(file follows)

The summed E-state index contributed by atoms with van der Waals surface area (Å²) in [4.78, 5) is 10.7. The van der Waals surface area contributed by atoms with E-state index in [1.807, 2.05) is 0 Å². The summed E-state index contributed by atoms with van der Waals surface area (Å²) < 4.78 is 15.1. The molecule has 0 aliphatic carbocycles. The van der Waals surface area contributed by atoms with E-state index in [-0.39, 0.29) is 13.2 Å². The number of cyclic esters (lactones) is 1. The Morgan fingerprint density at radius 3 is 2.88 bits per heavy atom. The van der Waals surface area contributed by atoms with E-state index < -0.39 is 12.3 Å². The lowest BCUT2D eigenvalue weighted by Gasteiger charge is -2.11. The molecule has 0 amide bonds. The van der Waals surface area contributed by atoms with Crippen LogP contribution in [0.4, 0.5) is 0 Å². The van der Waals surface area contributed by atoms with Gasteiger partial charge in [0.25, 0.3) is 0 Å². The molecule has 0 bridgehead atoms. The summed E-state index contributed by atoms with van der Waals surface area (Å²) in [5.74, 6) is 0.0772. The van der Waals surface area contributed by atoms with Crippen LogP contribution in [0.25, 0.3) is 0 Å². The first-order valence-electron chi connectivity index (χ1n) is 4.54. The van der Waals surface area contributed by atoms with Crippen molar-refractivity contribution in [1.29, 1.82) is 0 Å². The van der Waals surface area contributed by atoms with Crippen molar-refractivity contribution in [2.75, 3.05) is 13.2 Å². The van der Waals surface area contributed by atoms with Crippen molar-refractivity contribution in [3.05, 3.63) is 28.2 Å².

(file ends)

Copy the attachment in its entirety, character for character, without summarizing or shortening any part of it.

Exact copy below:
The summed E-state index contributed by atoms with van der Waals surface area (Å²) in [4.78, 5) is 10.7. The van der Waals surface area contributed by atoms with E-state index in [1.807, 2.05) is 0 Å². The summed E-state index contributed by atoms with van der Waals surface area (Å²) < 4.78 is 15.1. The molecule has 0 aliphatic carbocycles. The van der Waals surface area contributed by atoms with E-state index in [-0.39, 0.29) is 13.2 Å². The number of cyclic esters (lactones) is 1. The Morgan fingerprint density at radius 3 is 2.88 bits per heavy atom. The van der Waals surface area contributed by atoms with E-state index < -0.39 is 12.3 Å². The lowest BCUT2D eigenvalue weighted by Gasteiger charge is -2.11. The molecule has 0 amide bonds. The van der Waals surface area contributed by atoms with Crippen LogP contribution in [0.4, 0.5) is 0 Å². The van der Waals surface area contributed by atoms with Gasteiger partial charge in [0.25, 0.3) is 0 Å². The molecule has 0 bridgehead atoms. The summed E-state index contributed by atoms with van der Waals surface area (Å²) in [5.74, 6) is 0.0772. The van der Waals surface area contributed by atoms with Crippen LogP contribution in [0.25, 0.3) is 0 Å². The first-order valence-electron chi connectivity index (χ1n) is 4.54. The van der Waals surface area contributed by atoms with Crippen molar-refractivity contribution in [1.29, 1.82) is 0 Å². The van der Waals surface area contributed by atoms with Crippen molar-refractivity contribution in [2.75, 3.05) is 13.2 Å². The van der Waals surface area contributed by atoms with Crippen molar-refractivity contribution in [3.05, 3.63) is 28.2 Å².